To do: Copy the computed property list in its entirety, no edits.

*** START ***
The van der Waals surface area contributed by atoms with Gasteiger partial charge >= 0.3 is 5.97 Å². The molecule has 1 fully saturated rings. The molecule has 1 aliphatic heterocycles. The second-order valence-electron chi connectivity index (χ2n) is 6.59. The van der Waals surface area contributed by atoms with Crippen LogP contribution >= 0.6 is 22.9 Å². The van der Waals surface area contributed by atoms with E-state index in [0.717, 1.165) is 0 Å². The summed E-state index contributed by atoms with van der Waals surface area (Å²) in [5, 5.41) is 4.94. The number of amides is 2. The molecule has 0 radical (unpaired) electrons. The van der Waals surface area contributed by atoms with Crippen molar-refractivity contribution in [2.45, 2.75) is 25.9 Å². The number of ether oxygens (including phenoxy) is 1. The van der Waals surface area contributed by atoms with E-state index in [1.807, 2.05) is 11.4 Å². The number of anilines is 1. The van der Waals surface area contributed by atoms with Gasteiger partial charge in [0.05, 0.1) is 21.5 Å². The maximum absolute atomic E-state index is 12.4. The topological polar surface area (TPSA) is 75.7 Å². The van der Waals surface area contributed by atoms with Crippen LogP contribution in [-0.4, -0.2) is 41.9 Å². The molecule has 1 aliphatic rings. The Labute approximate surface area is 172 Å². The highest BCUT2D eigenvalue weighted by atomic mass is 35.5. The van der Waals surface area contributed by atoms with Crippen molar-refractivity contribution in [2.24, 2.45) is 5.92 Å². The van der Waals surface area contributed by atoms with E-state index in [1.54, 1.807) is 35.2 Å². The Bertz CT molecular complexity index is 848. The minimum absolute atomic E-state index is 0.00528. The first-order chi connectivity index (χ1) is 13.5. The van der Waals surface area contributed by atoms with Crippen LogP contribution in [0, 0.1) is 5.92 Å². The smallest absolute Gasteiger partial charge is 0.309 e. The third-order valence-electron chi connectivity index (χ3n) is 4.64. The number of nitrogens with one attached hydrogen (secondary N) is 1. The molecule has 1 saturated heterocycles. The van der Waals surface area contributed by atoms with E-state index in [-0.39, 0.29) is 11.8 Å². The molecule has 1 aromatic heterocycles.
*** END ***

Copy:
The van der Waals surface area contributed by atoms with Gasteiger partial charge >= 0.3 is 5.97 Å². The molecule has 1 fully saturated rings. The molecule has 1 aliphatic heterocycles. The second-order valence-electron chi connectivity index (χ2n) is 6.59. The van der Waals surface area contributed by atoms with Crippen LogP contribution >= 0.6 is 22.9 Å². The van der Waals surface area contributed by atoms with E-state index in [0.717, 1.165) is 0 Å². The summed E-state index contributed by atoms with van der Waals surface area (Å²) in [5, 5.41) is 4.94. The number of amides is 2. The molecule has 0 radical (unpaired) electrons. The van der Waals surface area contributed by atoms with Crippen molar-refractivity contribution in [2.45, 2.75) is 25.9 Å². The number of ether oxygens (including phenoxy) is 1. The van der Waals surface area contributed by atoms with E-state index in [1.807, 2.05) is 11.4 Å². The number of anilines is 1. The van der Waals surface area contributed by atoms with Gasteiger partial charge in [0.05, 0.1) is 21.5 Å². The maximum absolute atomic E-state index is 12.4. The topological polar surface area (TPSA) is 75.7 Å². The van der Waals surface area contributed by atoms with Crippen LogP contribution in [-0.4, -0.2) is 41.9 Å². The molecule has 1 aliphatic rings. The Labute approximate surface area is 172 Å². The highest BCUT2D eigenvalue weighted by atomic mass is 35.5. The van der Waals surface area contributed by atoms with Crippen molar-refractivity contribution in [2.24, 2.45) is 5.92 Å². The van der Waals surface area contributed by atoms with E-state index in [1.54, 1.807) is 35.2 Å². The Bertz CT molecular complexity index is 848. The minimum absolute atomic E-state index is 0.00528. The first-order chi connectivity index (χ1) is 13.5. The van der Waals surface area contributed by atoms with Crippen LogP contribution in [0, 0.1) is 5.92 Å². The smallest absolute Gasteiger partial charge is 0.309 e. The third-order valence-electron chi connectivity index (χ3n) is 4.64. The number of nitrogens with one attached hydrogen (secondary N) is 1. The molecule has 1 saturated heterocycles. The van der Waals surface area contributed by atoms with E-state index in [-0.39, 0.29) is 11.8 Å². The molecule has 1 aromatic heterocycles.